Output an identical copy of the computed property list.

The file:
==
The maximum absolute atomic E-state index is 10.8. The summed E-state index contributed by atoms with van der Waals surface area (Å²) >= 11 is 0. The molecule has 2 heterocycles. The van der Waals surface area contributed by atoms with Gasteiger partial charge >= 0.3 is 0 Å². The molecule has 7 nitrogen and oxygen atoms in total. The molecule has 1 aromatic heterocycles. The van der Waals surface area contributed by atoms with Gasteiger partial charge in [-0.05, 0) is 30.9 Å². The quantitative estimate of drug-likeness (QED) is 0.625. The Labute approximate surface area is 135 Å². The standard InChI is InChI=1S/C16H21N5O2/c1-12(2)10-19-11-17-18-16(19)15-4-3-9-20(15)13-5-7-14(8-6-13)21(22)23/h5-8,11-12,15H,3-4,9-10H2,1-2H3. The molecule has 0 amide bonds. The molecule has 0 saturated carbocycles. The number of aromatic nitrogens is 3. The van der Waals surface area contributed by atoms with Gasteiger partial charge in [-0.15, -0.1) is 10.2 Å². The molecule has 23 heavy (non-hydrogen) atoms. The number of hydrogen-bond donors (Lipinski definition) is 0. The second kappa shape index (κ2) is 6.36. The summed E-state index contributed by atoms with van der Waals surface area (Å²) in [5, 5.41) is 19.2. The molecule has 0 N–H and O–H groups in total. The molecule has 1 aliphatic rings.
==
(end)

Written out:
The maximum absolute atomic E-state index is 10.8. The summed E-state index contributed by atoms with van der Waals surface area (Å²) >= 11 is 0. The molecule has 2 heterocycles. The van der Waals surface area contributed by atoms with Gasteiger partial charge >= 0.3 is 0 Å². The molecule has 7 nitrogen and oxygen atoms in total. The molecule has 1 aromatic heterocycles. The van der Waals surface area contributed by atoms with Gasteiger partial charge in [-0.05, 0) is 30.9 Å². The quantitative estimate of drug-likeness (QED) is 0.625. The Labute approximate surface area is 135 Å². The standard InChI is InChI=1S/C16H21N5O2/c1-12(2)10-19-11-17-18-16(19)15-4-3-9-20(15)13-5-7-14(8-6-13)21(22)23/h5-8,11-12,15H,3-4,9-10H2,1-2H3. The molecule has 0 amide bonds. The molecule has 0 saturated carbocycles. The number of aromatic nitrogens is 3. The van der Waals surface area contributed by atoms with Gasteiger partial charge in [-0.15, -0.1) is 10.2 Å². The molecule has 23 heavy (non-hydrogen) atoms. The number of hydrogen-bond donors (Lipinski definition) is 0. The second kappa shape index (κ2) is 6.36. The summed E-state index contributed by atoms with van der Waals surface area (Å²) in [5, 5.41) is 19.2. The molecule has 0 N–H and O–H groups in total. The molecule has 1 aliphatic rings.